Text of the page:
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SLO Partners: Letting Businesses Drive IT Apprenticeships

What comes to mind when you picture an apprentice? Maybe a plumber, welder, or some other type of trade. But what about someone at a computer learning about information technology?

Ticket Into Tech, a new apprenticeship program in San Luis Obispo, is connecting students with businesses to learn the tools of the IT trade in a real-world setting. In the process, the program is revitalizing a centuries-old concept to train workers in the local community and creating a whole new model for how businesses can engage in the educational process.

Ticket Into Tech allows students to gain experience for their resumes while working alongside cybersecurity and other IT professionals.

“Apprenticeship is the gateway to getting the experience that’s necessary to landing a job in technology,” said SLO Partners Executive Director Michael Speccierla “It provides businesses with a way to hire skilled local talent that can keep pace with the rapid changes in technology.”

The program’s first cohort placed 28 apprentices with 18 companies through a direct matching process. Speccierla and SLO Partners Business Liaison Dan Weeks took a different approach to apprenticeships by connecting directly with companies to gauge their needs early in the process rather than relying on job posting sites after the apprentices are trained.

This personal touch resulted in greater success since the training offered matched the needs of the companies and the apprentice’s profile fit with the company’s culture.

Weeks said these relationships allowed SLO Partners to hear directly from businesses about what they needed and how the apprentices could deliver that value to local companies.

“We wanted to create demand, create value that apprentice is a desirable component for their business,” Weeks said. “All the jobs are in the small companies, who are the ones looking to hire local professionals.”

Clever Ducks, an IT consulting firm in San Luis Obispo, currently has three apprentices who are gaining hands-on experience from the company’s more seasoned employees. Co-founder Amy Kardel sees the apprenticeship program as a critical part of building and sustaining a cybersecurity workforce.

“When we think about cybersecurity we think often of only the point of the spear cyber warrior types, but cybersecurity requires a whole army of skilled tech workforce to set things up correctly in the IT environment and maintain them,” Kardel said. “Apprenticeships let us train this essential workforce efficiently and meet the needs of the job market while giving people a great start in a growing career field.”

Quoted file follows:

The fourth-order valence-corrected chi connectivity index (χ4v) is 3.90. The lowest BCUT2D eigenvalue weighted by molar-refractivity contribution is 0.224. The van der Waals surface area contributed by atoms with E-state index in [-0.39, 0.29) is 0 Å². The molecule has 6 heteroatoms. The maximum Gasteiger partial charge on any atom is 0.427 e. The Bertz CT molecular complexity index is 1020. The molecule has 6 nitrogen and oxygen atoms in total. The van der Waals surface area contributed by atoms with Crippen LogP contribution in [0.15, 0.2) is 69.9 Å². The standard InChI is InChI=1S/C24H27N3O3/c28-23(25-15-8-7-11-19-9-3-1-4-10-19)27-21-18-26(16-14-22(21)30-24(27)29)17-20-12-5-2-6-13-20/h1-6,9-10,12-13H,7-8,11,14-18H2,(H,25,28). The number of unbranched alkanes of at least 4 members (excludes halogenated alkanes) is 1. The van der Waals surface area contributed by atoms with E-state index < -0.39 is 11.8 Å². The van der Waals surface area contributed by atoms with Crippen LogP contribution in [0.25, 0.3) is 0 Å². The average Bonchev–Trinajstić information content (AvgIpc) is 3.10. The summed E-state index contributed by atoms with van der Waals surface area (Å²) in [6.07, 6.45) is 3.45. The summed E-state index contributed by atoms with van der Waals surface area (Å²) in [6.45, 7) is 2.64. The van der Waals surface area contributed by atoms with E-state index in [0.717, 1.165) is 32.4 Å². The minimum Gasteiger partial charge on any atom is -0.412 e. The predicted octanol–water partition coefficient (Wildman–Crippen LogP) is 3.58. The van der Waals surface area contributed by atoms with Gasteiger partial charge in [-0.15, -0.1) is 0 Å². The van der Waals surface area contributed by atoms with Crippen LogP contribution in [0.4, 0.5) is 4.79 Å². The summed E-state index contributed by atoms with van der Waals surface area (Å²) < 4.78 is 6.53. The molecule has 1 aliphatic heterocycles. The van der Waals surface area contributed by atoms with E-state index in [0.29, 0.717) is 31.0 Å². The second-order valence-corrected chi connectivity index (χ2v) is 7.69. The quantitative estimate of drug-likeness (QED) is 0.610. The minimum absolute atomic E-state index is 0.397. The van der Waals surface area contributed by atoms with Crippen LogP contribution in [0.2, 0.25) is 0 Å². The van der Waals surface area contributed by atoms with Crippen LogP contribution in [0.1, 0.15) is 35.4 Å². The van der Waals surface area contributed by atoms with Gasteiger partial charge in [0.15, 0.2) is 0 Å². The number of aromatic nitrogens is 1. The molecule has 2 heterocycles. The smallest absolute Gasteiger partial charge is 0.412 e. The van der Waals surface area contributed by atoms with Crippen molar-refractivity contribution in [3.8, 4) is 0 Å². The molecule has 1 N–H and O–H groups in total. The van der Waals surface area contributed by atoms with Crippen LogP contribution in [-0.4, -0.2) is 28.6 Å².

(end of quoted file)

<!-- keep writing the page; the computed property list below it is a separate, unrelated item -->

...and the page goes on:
Although still in its infancy, the program is already delivering the boost of confidence students need to be successful in the IT world.

“Ticket into Tech taught me skills that have proven to be invaluable in the apprenticeship position they placed me in,” said a student who completed an apprenticeship at Amazon. “The learning has continued each day of my on the job training, and I feel confident that I am now on the right path toward achieving personal success in a career that I truly enjoy.”

The program is coordinated by SLO Partners, part of the San Luis Obispo County Office of Education. SLO Partners was formed in 2014 to align business needs with educational pathways and work experience to meet the county’s workforce needs. The county is facing a unique problem with the 2024 planned closure of Diablo Canyon Power Plant which will leave hundreds of skilled workers without jobs.

The group’s goal is to fill 1000 tech positions by the time Diablo Canyon closes by offering retraining as well as opportunities for those never in the tech industry. However, many jobs in IT and cybersecurity require at least a few years of professional experience, which leaves many people interested in the career path without a place to start.

SLO Partners is preparing for Ticket Into Tech’s second year and recently announced a partnership with Full Stack Academy to launch a 18-week coding boot camp that will serve as a precursor to an apprenticeship. Students can choose from pathways toward becoming an IT technician, software test technician, or software developer.

The program requires an application and 10 hours of pre-work that’s available online or in person at CodeSLO. For more information, visit slopartners.org.

Ticket into tech

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